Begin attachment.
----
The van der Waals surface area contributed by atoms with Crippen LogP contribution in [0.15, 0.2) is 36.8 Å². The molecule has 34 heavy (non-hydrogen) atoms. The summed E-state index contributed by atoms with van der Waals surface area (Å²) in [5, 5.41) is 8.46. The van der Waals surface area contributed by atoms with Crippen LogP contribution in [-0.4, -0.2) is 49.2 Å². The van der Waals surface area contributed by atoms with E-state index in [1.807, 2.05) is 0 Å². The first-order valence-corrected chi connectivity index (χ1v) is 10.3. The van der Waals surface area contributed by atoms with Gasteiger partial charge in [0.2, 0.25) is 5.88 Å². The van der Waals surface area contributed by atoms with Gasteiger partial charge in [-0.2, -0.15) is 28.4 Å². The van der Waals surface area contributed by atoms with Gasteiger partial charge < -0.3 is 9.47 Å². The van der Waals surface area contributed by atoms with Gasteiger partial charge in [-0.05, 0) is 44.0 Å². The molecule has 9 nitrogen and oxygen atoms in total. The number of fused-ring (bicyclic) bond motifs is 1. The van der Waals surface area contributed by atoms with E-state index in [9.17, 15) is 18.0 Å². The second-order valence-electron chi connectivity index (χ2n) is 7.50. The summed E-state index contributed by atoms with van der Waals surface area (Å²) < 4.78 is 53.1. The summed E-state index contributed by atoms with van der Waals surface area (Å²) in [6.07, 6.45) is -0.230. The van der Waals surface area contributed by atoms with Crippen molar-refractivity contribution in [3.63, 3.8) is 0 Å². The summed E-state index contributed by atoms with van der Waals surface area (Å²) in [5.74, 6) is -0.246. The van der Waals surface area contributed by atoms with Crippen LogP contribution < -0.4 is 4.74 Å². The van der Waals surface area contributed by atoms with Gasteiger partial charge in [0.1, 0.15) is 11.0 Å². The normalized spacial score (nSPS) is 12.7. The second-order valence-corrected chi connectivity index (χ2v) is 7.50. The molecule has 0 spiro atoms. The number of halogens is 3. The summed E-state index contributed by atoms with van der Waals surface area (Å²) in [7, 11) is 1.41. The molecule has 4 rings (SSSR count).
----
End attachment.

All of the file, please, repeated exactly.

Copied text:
The van der Waals surface area contributed by atoms with Crippen LogP contribution in [0.15, 0.2) is 36.8 Å². The molecule has 34 heavy (non-hydrogen) atoms. The summed E-state index contributed by atoms with van der Waals surface area (Å²) in [5, 5.41) is 8.46. The van der Waals surface area contributed by atoms with Crippen LogP contribution in [-0.4, -0.2) is 49.2 Å². The van der Waals surface area contributed by atoms with E-state index in [1.807, 2.05) is 0 Å². The first-order valence-corrected chi connectivity index (χ1v) is 10.3. The van der Waals surface area contributed by atoms with Gasteiger partial charge in [0.2, 0.25) is 5.88 Å². The van der Waals surface area contributed by atoms with Gasteiger partial charge in [-0.2, -0.15) is 28.4 Å². The van der Waals surface area contributed by atoms with Gasteiger partial charge < -0.3 is 9.47 Å². The van der Waals surface area contributed by atoms with Gasteiger partial charge in [-0.05, 0) is 44.0 Å². The molecule has 9 nitrogen and oxygen atoms in total. The number of fused-ring (bicyclic) bond motifs is 1. The van der Waals surface area contributed by atoms with E-state index in [9.17, 15) is 18.0 Å². The second-order valence-electron chi connectivity index (χ2n) is 7.50. The summed E-state index contributed by atoms with van der Waals surface area (Å²) < 4.78 is 53.1. The summed E-state index contributed by atoms with van der Waals surface area (Å²) in [6.07, 6.45) is -0.230. The van der Waals surface area contributed by atoms with Crippen molar-refractivity contribution in [3.63, 3.8) is 0 Å². The summed E-state index contributed by atoms with van der Waals surface area (Å²) in [5.74, 6) is -0.246. The van der Waals surface area contributed by atoms with Crippen LogP contribution < -0.4 is 4.74 Å². The van der Waals surface area contributed by atoms with Gasteiger partial charge in [0.1, 0.15) is 11.0 Å². The normalized spacial score (nSPS) is 12.7. The second-order valence-corrected chi connectivity index (χ2v) is 7.50. The molecule has 0 spiro atoms. The number of halogens is 3. The summed E-state index contributed by atoms with van der Waals surface area (Å²) in [7, 11) is 1.41. The molecule has 4 rings (SSSR count).